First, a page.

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Title:Practices combining fire and grazing in the Central U.S. reduce woody encroachment and accommodate grassland and shrubland birds
Author(s):Capozzelli, Jane F.
Advisor(s):Miller, James R.
Contributor(s):Spyreas, Greg; Benson, Thomas
Department / Program:Natural Res & Env Sci
Discipline:Natural Res & Env Sciences
Degree Granting Institution:University of Illinois at Urbana-Champaign
Degree:M.S.
Genre:Thesis
Subject(s):woody encroachment, ecotone, shrubland birds, grassland birds, fire, grazing, fire-grazing interaction, patch-burn grazing
Abstract:Temperate grasslands and shrublands are critically endangered ecosystems receiving almost no protection, as nearly 50% of their global area has been lost and less than 5% has been set aside in reserves. To further complicate matters, in many instances these are alternate states of the same system, so conserving one may be at the expense of the other. Woody encroachment is one of the greatest contemporary threats to grasslands, but reversing encroachment necessarily reduces shrublands. A parallel conundrum arises with avian biodiversity, as both grassland and shrubland birds are in steep decline. Yet conservation strategies usually prioritize improving habitat for grassland birds, and rarely consider shrubland birds. Is it possible to employ management practices that benefit both guilds? To address this challenge, I compared three regimes involving fire and grazing in terms of their impacts on woody encroachment in grasslands in the Central U.S., and the extent to which these practices support grassland and shrubland birds in ecotones. Fire in combination with grazing controlled woody encroachment more than fire alone, and low amounts of woody cover in ecotones increased the abundance or occupancy of grassland and shrubland avian species. Overall, the ability of fire-and-grazing regimes to reduce woody encroachment and accommodate birds in both guilds suggests that managing for grasslands and shrublands need not be mutually exclusive in all instances.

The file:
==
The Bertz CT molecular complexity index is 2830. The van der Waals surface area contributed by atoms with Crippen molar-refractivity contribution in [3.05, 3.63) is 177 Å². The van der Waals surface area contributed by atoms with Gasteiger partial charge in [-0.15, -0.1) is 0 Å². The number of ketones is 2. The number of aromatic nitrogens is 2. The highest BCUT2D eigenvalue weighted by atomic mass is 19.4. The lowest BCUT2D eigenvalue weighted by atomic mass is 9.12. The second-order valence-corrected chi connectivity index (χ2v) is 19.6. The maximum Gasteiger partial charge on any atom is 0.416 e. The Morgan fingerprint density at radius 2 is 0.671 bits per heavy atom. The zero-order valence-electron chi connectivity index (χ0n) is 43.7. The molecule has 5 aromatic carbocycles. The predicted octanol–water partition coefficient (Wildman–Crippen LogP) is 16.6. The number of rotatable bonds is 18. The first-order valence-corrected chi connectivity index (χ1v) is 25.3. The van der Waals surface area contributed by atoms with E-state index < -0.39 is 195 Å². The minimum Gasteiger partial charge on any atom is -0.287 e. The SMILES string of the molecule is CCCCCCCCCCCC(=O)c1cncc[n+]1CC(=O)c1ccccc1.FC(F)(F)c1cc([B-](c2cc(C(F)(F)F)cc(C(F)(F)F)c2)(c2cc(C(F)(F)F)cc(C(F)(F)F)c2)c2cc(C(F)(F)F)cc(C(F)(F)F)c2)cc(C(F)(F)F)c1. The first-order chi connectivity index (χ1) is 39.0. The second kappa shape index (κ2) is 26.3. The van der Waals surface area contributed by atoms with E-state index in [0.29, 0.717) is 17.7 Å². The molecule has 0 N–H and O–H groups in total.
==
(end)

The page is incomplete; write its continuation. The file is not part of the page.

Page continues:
Issue Date:2019-04-19
Type:Text
URI:http://hdl.handle.net/2142/104868
Rights Information:Copyright 2019 Jane Capozzelli
Date Available in IDEALS:2019-08-23
Date Deposited:2019-05


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